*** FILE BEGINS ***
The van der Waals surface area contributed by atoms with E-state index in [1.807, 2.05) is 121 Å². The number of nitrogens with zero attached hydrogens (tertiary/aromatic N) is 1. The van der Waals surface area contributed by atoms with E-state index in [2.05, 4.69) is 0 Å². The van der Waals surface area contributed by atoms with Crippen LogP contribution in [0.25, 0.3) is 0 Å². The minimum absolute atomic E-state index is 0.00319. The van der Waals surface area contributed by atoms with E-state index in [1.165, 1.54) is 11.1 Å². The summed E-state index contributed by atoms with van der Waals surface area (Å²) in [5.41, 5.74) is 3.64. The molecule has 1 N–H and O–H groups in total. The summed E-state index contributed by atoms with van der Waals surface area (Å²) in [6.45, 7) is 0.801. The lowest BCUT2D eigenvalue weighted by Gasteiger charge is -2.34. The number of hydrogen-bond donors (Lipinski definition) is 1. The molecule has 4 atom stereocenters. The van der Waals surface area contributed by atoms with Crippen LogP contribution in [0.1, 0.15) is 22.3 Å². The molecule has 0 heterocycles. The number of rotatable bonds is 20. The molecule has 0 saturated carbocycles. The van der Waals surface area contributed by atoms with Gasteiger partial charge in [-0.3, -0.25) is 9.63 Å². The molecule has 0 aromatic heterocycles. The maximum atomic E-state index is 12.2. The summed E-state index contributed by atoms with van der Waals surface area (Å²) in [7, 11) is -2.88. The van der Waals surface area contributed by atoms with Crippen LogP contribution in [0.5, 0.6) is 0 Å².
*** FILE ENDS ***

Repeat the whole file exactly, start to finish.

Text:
The van der Waals surface area contributed by atoms with E-state index in [1.807, 2.05) is 121 Å². The number of nitrogens with zero attached hydrogens (tertiary/aromatic N) is 1. The van der Waals surface area contributed by atoms with E-state index in [2.05, 4.69) is 0 Å². The van der Waals surface area contributed by atoms with Crippen LogP contribution in [0.25, 0.3) is 0 Å². The minimum absolute atomic E-state index is 0.00319. The van der Waals surface area contributed by atoms with E-state index in [1.165, 1.54) is 11.1 Å². The summed E-state index contributed by atoms with van der Waals surface area (Å²) in [5.41, 5.74) is 3.64. The molecule has 1 N–H and O–H groups in total. The summed E-state index contributed by atoms with van der Waals surface area (Å²) in [6.45, 7) is 0.801. The lowest BCUT2D eigenvalue weighted by Gasteiger charge is -2.34. The number of hydrogen-bond donors (Lipinski definition) is 1. The molecule has 4 atom stereocenters. The van der Waals surface area contributed by atoms with Crippen LogP contribution in [0.1, 0.15) is 22.3 Å². The molecule has 0 heterocycles. The number of rotatable bonds is 20. The molecule has 0 saturated carbocycles. The van der Waals surface area contributed by atoms with Gasteiger partial charge in [-0.3, -0.25) is 9.63 Å². The molecule has 0 aromatic heterocycles. The maximum atomic E-state index is 12.2. The summed E-state index contributed by atoms with van der Waals surface area (Å²) in [7, 11) is -2.88. The van der Waals surface area contributed by atoms with Crippen LogP contribution in [0.5, 0.6) is 0 Å².